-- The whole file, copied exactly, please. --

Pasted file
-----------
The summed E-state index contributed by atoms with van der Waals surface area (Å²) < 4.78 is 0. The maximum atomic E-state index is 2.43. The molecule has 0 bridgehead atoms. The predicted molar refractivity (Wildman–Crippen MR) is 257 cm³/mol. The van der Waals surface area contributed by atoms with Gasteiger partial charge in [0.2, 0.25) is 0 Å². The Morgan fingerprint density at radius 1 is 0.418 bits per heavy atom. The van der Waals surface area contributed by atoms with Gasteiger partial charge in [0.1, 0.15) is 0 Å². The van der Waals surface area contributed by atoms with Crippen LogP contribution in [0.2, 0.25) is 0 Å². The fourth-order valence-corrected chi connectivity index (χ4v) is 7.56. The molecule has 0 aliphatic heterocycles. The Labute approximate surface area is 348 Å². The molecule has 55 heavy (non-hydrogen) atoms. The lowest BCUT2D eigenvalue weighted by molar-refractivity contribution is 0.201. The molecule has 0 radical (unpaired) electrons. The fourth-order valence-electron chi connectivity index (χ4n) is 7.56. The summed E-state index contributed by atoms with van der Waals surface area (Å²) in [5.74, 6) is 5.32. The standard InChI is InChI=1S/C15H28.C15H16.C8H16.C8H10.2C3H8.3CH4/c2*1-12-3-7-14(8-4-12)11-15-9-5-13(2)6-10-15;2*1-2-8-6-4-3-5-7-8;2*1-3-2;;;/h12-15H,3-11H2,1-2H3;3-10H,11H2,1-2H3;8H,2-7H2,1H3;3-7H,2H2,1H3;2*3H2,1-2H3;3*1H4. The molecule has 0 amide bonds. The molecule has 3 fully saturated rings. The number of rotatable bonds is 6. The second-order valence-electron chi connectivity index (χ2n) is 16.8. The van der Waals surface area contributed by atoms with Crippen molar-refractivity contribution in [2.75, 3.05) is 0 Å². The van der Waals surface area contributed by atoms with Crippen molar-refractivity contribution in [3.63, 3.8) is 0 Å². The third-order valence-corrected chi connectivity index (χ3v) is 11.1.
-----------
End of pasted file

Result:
The summed E-state index contributed by atoms with van der Waals surface area (Å²) < 4.78 is 0. The maximum atomic E-state index is 2.43. The molecule has 0 bridgehead atoms. The predicted molar refractivity (Wildman–Crippen MR) is 257 cm³/mol. The van der Waals surface area contributed by atoms with Gasteiger partial charge in [0.2, 0.25) is 0 Å². The Morgan fingerprint density at radius 1 is 0.418 bits per heavy atom. The van der Waals surface area contributed by atoms with Gasteiger partial charge in [0.1, 0.15) is 0 Å². The van der Waals surface area contributed by atoms with Crippen LogP contribution in [0.2, 0.25) is 0 Å². The fourth-order valence-corrected chi connectivity index (χ4v) is 7.56. The molecule has 0 aliphatic heterocycles. The Labute approximate surface area is 348 Å². The molecule has 55 heavy (non-hydrogen) atoms. The lowest BCUT2D eigenvalue weighted by molar-refractivity contribution is 0.201. The molecule has 0 radical (unpaired) electrons. The fourth-order valence-electron chi connectivity index (χ4n) is 7.56. The summed E-state index contributed by atoms with van der Waals surface area (Å²) in [5.74, 6) is 5.32. The standard InChI is InChI=1S/C15H28.C15H16.C8H16.C8H10.2C3H8.3CH4/c2*1-12-3-7-14(8-4-12)11-15-9-5-13(2)6-10-15;2*1-2-8-6-4-3-5-7-8;2*1-3-2;;;/h12-15H,3-11H2,1-2H3;3-10H,11H2,1-2H3;8H,2-7H2,1H3;3-7H,2H2,1H3;2*3H2,1-2H3;3*1H4. The molecule has 0 amide bonds. The molecule has 3 fully saturated rings. The number of rotatable bonds is 6. The second-order valence-electron chi connectivity index (χ2n) is 16.8. The van der Waals surface area contributed by atoms with Crippen molar-refractivity contribution in [2.75, 3.05) is 0 Å². The van der Waals surface area contributed by atoms with Crippen molar-refractivity contribution in [3.63, 3.8) is 0 Å². The third-order valence-corrected chi connectivity index (χ3v) is 11.1.